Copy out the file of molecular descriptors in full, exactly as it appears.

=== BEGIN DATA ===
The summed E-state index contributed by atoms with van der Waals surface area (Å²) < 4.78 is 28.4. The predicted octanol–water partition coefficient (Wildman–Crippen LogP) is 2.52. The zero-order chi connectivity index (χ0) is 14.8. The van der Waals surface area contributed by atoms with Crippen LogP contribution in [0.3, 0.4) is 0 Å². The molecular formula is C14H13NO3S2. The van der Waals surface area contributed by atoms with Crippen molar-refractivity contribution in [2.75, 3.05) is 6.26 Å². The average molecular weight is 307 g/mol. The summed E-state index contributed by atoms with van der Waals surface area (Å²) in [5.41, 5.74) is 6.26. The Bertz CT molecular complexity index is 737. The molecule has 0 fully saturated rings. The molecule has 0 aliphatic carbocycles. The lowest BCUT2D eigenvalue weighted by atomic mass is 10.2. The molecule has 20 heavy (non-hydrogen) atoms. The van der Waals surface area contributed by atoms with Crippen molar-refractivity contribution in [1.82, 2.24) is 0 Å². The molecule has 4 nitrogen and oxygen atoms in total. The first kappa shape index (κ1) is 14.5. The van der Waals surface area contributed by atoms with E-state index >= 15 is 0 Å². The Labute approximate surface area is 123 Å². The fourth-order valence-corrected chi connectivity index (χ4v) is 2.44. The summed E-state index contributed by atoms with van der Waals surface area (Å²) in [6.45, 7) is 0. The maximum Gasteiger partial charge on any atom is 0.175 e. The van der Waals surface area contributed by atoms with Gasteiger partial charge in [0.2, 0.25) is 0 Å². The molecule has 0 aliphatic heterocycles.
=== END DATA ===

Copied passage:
The summed E-state index contributed by atoms with van der Waals surface area (Å²) < 4.78 is 28.4. The predicted octanol–water partition coefficient (Wildman–Crippen LogP) is 2.52. The zero-order chi connectivity index (χ0) is 14.8. The van der Waals surface area contributed by atoms with Crippen LogP contribution in [0.3, 0.4) is 0 Å². The molecular formula is C14H13NO3S2. The van der Waals surface area contributed by atoms with Crippen molar-refractivity contribution in [2.75, 3.05) is 6.26 Å². The average molecular weight is 307 g/mol. The summed E-state index contributed by atoms with van der Waals surface area (Å²) in [5.41, 5.74) is 6.26. The Bertz CT molecular complexity index is 737. The molecule has 0 fully saturated rings. The molecule has 0 aliphatic carbocycles. The lowest BCUT2D eigenvalue weighted by atomic mass is 10.2. The molecule has 20 heavy (non-hydrogen) atoms. The van der Waals surface area contributed by atoms with Crippen molar-refractivity contribution in [1.82, 2.24) is 0 Å². The molecule has 4 nitrogen and oxygen atoms in total. The first kappa shape index (κ1) is 14.5. The van der Waals surface area contributed by atoms with E-state index >= 15 is 0 Å². The Labute approximate surface area is 123 Å². The fourth-order valence-corrected chi connectivity index (χ4v) is 2.44. The summed E-state index contributed by atoms with van der Waals surface area (Å²) in [6.45, 7) is 0. The maximum Gasteiger partial charge on any atom is 0.175 e. The van der Waals surface area contributed by atoms with Gasteiger partial charge in [0.2, 0.25) is 0 Å². The molecule has 0 aliphatic heterocycles.